Trump back on offensive after brief respite in Paris

President Donald Trump, French President Emmanuel Macron and White House Chief of Staff Reince Priebus are seen on a large video screen during Bastille Day parade on the Champs Elysees avenue in Paris on July 14, 2017. (AP)
Updated 17 July 2017
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Trump back on offensive after brief respite in Paris

WASHINGTON: US President Donald Trump, fresh from a political holiday in Paris, went back on the offensive Sunday as a new poll showed his popularity dropping amid doubts about Russian election meddling and deepening frustrations over stalled health care legislation.
In an early morning tweet, Trump used some of his toughest language against a favored target, the press, saying: “With all of its phony unnamed sources & highly slanted & even fraudulent reporting, #Fake News is DISTORTING DEMOCRACY in our country!”
Trump also sent one of his private lawyers, Jay Sekulow, onto five Sunday talk shows to argue that there was nothing illegal about his eldest son Donald Trump Jr.’s meeting last year with a Russian attorney following a promise of damaging information on Democratic rival Hillary Clinton.
“What took place at the meeting ... is not a violation of any law, statute or code,” Sekulow told NBC’s “Meet the Press.”
He repeated an earlier assertion that Trump is not the subject of any current investigation into alleged Russian efforts to tilt last year’s election in the Republican’s favor.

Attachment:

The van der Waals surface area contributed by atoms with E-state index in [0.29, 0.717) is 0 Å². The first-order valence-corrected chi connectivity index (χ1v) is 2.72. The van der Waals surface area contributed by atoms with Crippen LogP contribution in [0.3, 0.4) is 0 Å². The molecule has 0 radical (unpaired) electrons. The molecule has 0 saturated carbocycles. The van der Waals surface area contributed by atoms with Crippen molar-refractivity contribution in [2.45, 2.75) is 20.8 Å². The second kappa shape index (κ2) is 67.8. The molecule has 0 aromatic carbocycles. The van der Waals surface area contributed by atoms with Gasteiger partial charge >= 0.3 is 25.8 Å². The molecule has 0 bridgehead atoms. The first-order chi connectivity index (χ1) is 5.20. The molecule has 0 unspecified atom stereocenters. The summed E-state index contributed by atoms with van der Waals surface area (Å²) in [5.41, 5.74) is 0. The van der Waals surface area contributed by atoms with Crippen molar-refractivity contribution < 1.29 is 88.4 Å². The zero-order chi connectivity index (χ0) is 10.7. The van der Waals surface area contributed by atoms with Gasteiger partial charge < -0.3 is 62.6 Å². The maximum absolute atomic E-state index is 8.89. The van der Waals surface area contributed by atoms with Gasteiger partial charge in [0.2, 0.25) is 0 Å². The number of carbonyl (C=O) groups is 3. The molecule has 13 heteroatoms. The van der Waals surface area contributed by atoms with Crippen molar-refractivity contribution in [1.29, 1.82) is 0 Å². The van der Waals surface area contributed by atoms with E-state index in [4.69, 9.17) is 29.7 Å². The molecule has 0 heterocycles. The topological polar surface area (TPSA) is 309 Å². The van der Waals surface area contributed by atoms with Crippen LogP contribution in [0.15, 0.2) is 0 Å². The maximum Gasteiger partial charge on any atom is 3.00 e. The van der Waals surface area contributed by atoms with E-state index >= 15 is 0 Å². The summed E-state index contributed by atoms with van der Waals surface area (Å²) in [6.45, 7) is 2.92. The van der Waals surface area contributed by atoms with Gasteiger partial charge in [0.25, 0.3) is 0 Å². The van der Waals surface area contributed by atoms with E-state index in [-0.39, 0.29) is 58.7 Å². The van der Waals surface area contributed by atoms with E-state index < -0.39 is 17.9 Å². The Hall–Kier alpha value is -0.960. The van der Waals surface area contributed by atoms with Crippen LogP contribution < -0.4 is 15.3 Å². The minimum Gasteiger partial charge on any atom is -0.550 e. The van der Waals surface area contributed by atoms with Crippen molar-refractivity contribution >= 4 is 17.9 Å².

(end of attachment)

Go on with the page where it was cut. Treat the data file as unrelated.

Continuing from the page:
The concerted pushback came as a Washington Post-ABC News poll near the six-month point in Trump’s administration showed him facing significantly declining approval ratings, down from 42 percent in April to 36 percent today.
Similarly, the president’s disapproval rating has jumped five points to 58 percent, according to the survey of 1,001 adults.
Trump responded to the poll in a tweet, saying: “The ABC/Washington Post Poll, even though almost 40% is not bad at this time, was just about the most inaccurate poll around election time!”
Nearly half of respondents — 48 percent — said they “disapprove strongly” of the president’s performance in office, a low level never reached by ex-presidents Bill Clinton or Barack Obama, both Democrats, and reached only once by George W. Bush, during his second term.
And 48 percent said they saw American global leadership weakening since Trump entered the White House, while 27 percent said it is stronger.
That would seem to show mixed results, at best, from a series of high-profile foreign visits by Trump, including to Saudi Arabia and to a G-20 meeting in Germany, where he met with Russian President Vladimir Putin. Trump’s Bastille Day visit to Paris came a day after the poll ended.
Two thirds of respondents said they do not trust Trump, or trust him only somewhat, in negotiating with foreign leaders.
Republicans’ legislative struggles may also be weighing on Trump’s popularity. Twice as many of those surveyed preferred the Obamacare health program as those who favored Republican plans to replace it.
The US Senate will “defer” its work on repealing Obamacare for a week as senior lawmaker John McCain recovers from blood-clot surgery, the chamber’s Republican leader, Mitch McConnell, said Saturday.
The repeal effort is opposed by all Democrats, and the loss of a single Republican vote could doom it.
Trump had seemed to revel in his brief Parisian respite from all the talk of Russia and health care.
He and President Emmanuel Macron reviewed a pomp-filled Bastille Day military parade and dined in a posh restaurant on the Eiffel Tower.
The US president then spent two days playing maitre d’ to professional female golfers taking part in a tournament at his Bedminster course in New Jersey, waving to cheering onlookers in his signature red “Make America Great Again” hat.
Trump flew back to Washington Sunday evening — without Melania who the White House said was spending some time with their young son Barron.